The road leading towards Bangabazar fire packed end to end with people. Photo: Rashed Shumon
You know how that old expression goes “Nero fiddled while Rome burned”? We may not be a disgraced emperor of a historical city who watched as his city burned. But we are guilty of something much worse.
Us Bangladeshis are notorious for our ability to crowd a place in a matter of seconds the moment we smell some drama. If you have roamed the ever-chaotic streets of this city, you must have come across moments like this too. Traffic is at a standstill; two or more drivers have brought their cars to a halting screech and a verbal argument constantly threatening to become a physical fight is going on in full throttle with a passionate crowd refereeing the argument.
The above scene may not actually put lives at risk but our meddlesome nature can make an already bad situation worse.
As Bangladesh’s iconic clothing market Bangabazar burned, thousands of onlookers crowded the scene. They took photographs, some for professional reasons but many more are guilty of taking selfies with the burning market as a spectacle, a background to their curated image for social media.
While some lost everything to the fire, many others stood there viewing these moments to satiate what can be best described as their morbid curiosity.
Everything burnt to ashes and yet all we managed to do was watch and get in the way of those who were actually trying to help.
It took firefighters over six hours to bring the blaze at Bangabazar under control and Brig Gen Md Main Uddin, director general of Fire Service and Civil Defence, said the “enthusiastic crowd was the main obstruction in controlling the fire.” Police, too, found it difficult to manage the crowd. People went on Facebook live, took photographs and jostled around like paparazzi to get a shot of the star—in this case an inferno. The same situation unfolded in the Gulshan fire incident just a month back where DNCC Mayor Atiqul said the overwhelming crowd of onlookers hampered the efforts of fire service.
Photo: Rashed Shumon
Just one bystander can cause enough distraction to move the focus from the real situation on hand—which is to stabilise the emergency situation and save lives. So, who is responsible? In the case of Bangladesh, we know we cannot avoid the prying eyes of bystanders, no matter what the crisis—a small fight on the streets or an inferno razing down one of the largest clothing markets in the country. Major (retd) AKM Shakil Newaz, who served as the director of Fire Service and Civil Defence headquarters from 2013 to 2019 in an interview with Samakal said “Police and Rab are responsible for controlling the crowd. If needed BGB and armed forces can assist them. It is the responsibility of law enforcing agencies to create conditions so that fire service officials can discharge their duties.” He also noted that those who behaved poorly with law enforcers need to be identified as well.
Adding to that, Fire Service and Civil Defence needs to be bolstered with a team of volunteers—who are trained in managing bystanders and explaining to them why their presence may hamper operations. This volunteer team, should be on stand-by and be able to respond on short notice when an emergency strikes. Dhaka Medical College Hospital has a Rapid Response Team with doctors, nurses and ward boys to respond to emergency situations. Why can’t we think of something like this for the Fire Service department—a team with police officials, fire service officials and volunteers to manage the crowd and streamline any help that bystanders do provide.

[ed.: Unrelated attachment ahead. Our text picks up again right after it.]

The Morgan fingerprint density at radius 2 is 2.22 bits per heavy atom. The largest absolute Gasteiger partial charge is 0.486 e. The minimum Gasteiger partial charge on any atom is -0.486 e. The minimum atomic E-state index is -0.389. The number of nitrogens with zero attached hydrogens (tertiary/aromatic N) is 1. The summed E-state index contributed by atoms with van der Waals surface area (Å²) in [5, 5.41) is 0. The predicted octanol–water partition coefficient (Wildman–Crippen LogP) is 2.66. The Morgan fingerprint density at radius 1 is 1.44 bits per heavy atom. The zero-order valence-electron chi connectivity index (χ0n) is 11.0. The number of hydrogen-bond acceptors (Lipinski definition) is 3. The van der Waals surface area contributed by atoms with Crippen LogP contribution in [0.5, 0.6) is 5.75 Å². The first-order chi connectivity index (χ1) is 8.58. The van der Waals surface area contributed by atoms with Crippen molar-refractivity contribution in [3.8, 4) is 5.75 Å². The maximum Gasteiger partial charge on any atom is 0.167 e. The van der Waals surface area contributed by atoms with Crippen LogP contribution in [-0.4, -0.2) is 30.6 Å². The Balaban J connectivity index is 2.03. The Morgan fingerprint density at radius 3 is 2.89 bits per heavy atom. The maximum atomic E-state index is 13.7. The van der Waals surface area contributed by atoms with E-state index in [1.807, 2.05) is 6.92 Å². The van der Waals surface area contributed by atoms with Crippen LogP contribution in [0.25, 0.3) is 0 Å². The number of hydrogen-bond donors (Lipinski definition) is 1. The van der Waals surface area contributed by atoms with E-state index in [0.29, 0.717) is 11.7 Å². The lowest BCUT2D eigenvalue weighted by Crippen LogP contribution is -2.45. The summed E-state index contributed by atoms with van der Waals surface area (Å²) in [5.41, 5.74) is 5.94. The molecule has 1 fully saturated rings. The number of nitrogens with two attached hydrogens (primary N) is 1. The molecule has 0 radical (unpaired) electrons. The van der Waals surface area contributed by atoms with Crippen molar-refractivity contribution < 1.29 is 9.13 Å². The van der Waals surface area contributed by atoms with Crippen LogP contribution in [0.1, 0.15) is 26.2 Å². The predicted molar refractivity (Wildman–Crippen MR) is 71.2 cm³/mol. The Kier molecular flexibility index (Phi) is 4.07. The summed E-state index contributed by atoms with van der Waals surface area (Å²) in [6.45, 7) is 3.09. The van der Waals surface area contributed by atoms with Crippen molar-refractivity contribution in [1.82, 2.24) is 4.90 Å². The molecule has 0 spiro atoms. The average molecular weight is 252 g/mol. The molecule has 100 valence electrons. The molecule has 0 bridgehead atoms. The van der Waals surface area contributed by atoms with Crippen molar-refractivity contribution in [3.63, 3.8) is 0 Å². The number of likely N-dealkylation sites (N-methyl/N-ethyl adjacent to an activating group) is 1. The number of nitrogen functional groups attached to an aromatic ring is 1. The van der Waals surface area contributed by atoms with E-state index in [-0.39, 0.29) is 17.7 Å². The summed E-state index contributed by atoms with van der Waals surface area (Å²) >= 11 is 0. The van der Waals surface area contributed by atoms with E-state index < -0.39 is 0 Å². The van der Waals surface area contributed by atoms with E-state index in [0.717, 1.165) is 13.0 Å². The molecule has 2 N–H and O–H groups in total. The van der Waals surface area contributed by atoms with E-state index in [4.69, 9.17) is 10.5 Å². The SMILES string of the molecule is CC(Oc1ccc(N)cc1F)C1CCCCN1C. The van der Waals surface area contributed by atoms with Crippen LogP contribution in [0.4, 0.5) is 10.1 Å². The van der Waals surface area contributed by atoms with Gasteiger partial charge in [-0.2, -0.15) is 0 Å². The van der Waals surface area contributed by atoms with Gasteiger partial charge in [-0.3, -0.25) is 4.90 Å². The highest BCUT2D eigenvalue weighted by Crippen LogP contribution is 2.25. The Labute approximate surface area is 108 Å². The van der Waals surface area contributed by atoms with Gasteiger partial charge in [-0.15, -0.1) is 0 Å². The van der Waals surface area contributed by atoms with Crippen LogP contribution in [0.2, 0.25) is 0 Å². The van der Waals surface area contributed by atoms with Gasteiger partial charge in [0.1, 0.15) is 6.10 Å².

In fact, FSCD has been training urban community volunteers with the help of the Comprehensive Disaster Management Programme since 2011. The training is a free course which includes lectures, drills and exercises on search and rescue, first aid, fire safety and equipment handling. Now, all that is needed is to create teams that will provide rapid response in case of bigger incidents to assist the core firefighting teams.
Adding to that, bystanders too have a crucial role to play here –that is not just limited to social media videos and live commentary. It is simply insensitive to be taking selfies and making personal live vlogs while someone else is out there losing their loved one or their last source of income. As bystanders, we need to take some responsibility. According to an academic article that analyses the role of bystanders in emergency situations “Bystanders are persons at the scene of an event who voluntarily step forward to help, and their early assistance may reduce morbidity and mortality. And as bystanders more often than not outnumber professional rescuers, their involvement could help in strengthening response to emergencies.”
To ensure our bystanders do not become impediments to rescue efforts and rather bolster them, we need to have better understanding of emergency situations especially in urban areas where the crowd can be overwhelming. More fire drills in schools, workplaces and homes and dedicated volunteer teams attached to all fire service stations to manage onlookers could be the first step in that direction. Bystanders can be helpful. We have seen that in the case of Rana Plaza where volunteers worked day and night to rescue those trapped under the rubble.
Courtesy: The Daily Star
The views expressed in this article are the author’s own and do not necessarily reflect Coverpage’s editorial stance